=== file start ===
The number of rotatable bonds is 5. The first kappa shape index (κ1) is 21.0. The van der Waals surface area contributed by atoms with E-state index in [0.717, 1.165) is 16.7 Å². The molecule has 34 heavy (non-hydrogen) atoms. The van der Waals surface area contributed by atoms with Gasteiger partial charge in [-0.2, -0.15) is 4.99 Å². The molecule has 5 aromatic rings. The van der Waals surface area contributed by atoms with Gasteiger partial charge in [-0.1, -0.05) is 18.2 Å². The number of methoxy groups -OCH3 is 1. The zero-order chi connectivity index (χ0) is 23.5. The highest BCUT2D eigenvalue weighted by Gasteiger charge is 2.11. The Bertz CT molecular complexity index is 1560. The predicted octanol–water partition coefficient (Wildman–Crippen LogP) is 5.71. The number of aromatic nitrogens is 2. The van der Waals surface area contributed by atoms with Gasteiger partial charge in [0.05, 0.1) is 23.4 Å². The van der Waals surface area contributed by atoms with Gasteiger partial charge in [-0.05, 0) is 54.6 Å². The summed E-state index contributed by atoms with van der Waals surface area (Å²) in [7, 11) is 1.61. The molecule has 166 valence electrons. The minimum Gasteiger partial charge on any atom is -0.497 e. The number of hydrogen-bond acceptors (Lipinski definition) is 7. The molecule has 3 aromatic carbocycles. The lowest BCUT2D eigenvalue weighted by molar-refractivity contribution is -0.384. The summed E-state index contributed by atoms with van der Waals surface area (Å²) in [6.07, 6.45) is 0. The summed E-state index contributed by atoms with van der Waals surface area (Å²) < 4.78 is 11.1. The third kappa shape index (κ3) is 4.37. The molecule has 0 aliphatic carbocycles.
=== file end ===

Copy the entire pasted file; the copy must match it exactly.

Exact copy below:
The number of rotatable bonds is 5. The first kappa shape index (κ1) is 21.0. The van der Waals surface area contributed by atoms with E-state index in [0.717, 1.165) is 16.7 Å². The molecule has 34 heavy (non-hydrogen) atoms. The van der Waals surface area contributed by atoms with Gasteiger partial charge in [-0.2, -0.15) is 4.99 Å². The molecule has 5 aromatic rings. The van der Waals surface area contributed by atoms with Gasteiger partial charge in [-0.1, -0.05) is 18.2 Å². The number of methoxy groups -OCH3 is 1. The zero-order chi connectivity index (χ0) is 23.5. The highest BCUT2D eigenvalue weighted by Gasteiger charge is 2.11. The Bertz CT molecular complexity index is 1560. The predicted octanol–water partition coefficient (Wildman–Crippen LogP) is 5.71. The number of aromatic nitrogens is 2. The van der Waals surface area contributed by atoms with Gasteiger partial charge in [0.05, 0.1) is 23.4 Å². The van der Waals surface area contributed by atoms with Gasteiger partial charge in [-0.05, 0) is 54.6 Å². The summed E-state index contributed by atoms with van der Waals surface area (Å²) in [7, 11) is 1.61. The molecule has 166 valence electrons. The minimum Gasteiger partial charge on any atom is -0.497 e. The number of hydrogen-bond acceptors (Lipinski definition) is 7. The molecule has 3 aromatic carbocycles. The lowest BCUT2D eigenvalue weighted by molar-refractivity contribution is -0.384. The summed E-state index contributed by atoms with van der Waals surface area (Å²) in [6.07, 6.45) is 0. The summed E-state index contributed by atoms with van der Waals surface area (Å²) < 4.78 is 11.1. The third kappa shape index (κ3) is 4.37. The molecule has 0 aliphatic carbocycles.